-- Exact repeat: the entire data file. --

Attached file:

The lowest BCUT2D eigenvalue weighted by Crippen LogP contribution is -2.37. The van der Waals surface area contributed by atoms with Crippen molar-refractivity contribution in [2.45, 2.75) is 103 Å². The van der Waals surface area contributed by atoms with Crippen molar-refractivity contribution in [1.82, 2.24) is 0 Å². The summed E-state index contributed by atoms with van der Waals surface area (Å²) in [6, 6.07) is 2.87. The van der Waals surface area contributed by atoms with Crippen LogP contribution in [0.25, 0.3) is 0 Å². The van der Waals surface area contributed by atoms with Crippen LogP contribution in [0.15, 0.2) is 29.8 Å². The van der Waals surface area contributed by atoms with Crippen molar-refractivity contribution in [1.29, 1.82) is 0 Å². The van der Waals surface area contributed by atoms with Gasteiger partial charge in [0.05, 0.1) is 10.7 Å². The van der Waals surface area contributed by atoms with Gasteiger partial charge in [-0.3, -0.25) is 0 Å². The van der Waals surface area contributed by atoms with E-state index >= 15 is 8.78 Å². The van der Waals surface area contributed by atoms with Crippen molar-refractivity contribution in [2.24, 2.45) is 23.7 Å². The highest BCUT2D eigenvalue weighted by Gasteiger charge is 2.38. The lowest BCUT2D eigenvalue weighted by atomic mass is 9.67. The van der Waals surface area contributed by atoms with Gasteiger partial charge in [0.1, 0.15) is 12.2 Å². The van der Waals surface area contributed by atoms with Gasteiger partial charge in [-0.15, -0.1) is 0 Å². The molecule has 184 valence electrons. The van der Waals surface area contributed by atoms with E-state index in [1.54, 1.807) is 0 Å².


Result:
The lowest BCUT2D eigenvalue weighted by Crippen LogP contribution is -2.37. The van der Waals surface area contributed by atoms with Crippen molar-refractivity contribution in [2.45, 2.75) is 103 Å². The van der Waals surface area contributed by atoms with Crippen molar-refractivity contribution in [1.82, 2.24) is 0 Å². The summed E-state index contributed by atoms with van der Waals surface area (Å²) in [6, 6.07) is 2.87. The van der Waals surface area contributed by atoms with Crippen LogP contribution in [0.25, 0.3) is 0 Å². The van der Waals surface area contributed by atoms with Crippen LogP contribution in [0.15, 0.2) is 29.8 Å². The van der Waals surface area contributed by atoms with Crippen molar-refractivity contribution in [1.29, 1.82) is 0 Å². The van der Waals surface area contributed by atoms with Gasteiger partial charge in [0.05, 0.1) is 10.7 Å². The van der Waals surface area contributed by atoms with Gasteiger partial charge in [-0.3, -0.25) is 0 Å². The van der Waals surface area contributed by atoms with E-state index >= 15 is 8.78 Å². The van der Waals surface area contributed by atoms with Crippen molar-refractivity contribution in [2.24, 2.45) is 23.7 Å². The highest BCUT2D eigenvalue weighted by Gasteiger charge is 2.38. The lowest BCUT2D eigenvalue weighted by atomic mass is 9.67. The van der Waals surface area contributed by atoms with Gasteiger partial charge in [0.1, 0.15) is 12.2 Å². The van der Waals surface area contributed by atoms with Gasteiger partial charge in [-0.15, -0.1) is 0 Å². The molecule has 184 valence electrons. The van der Waals surface area contributed by atoms with E-state index in [1.54, 1.807) is 0 Å².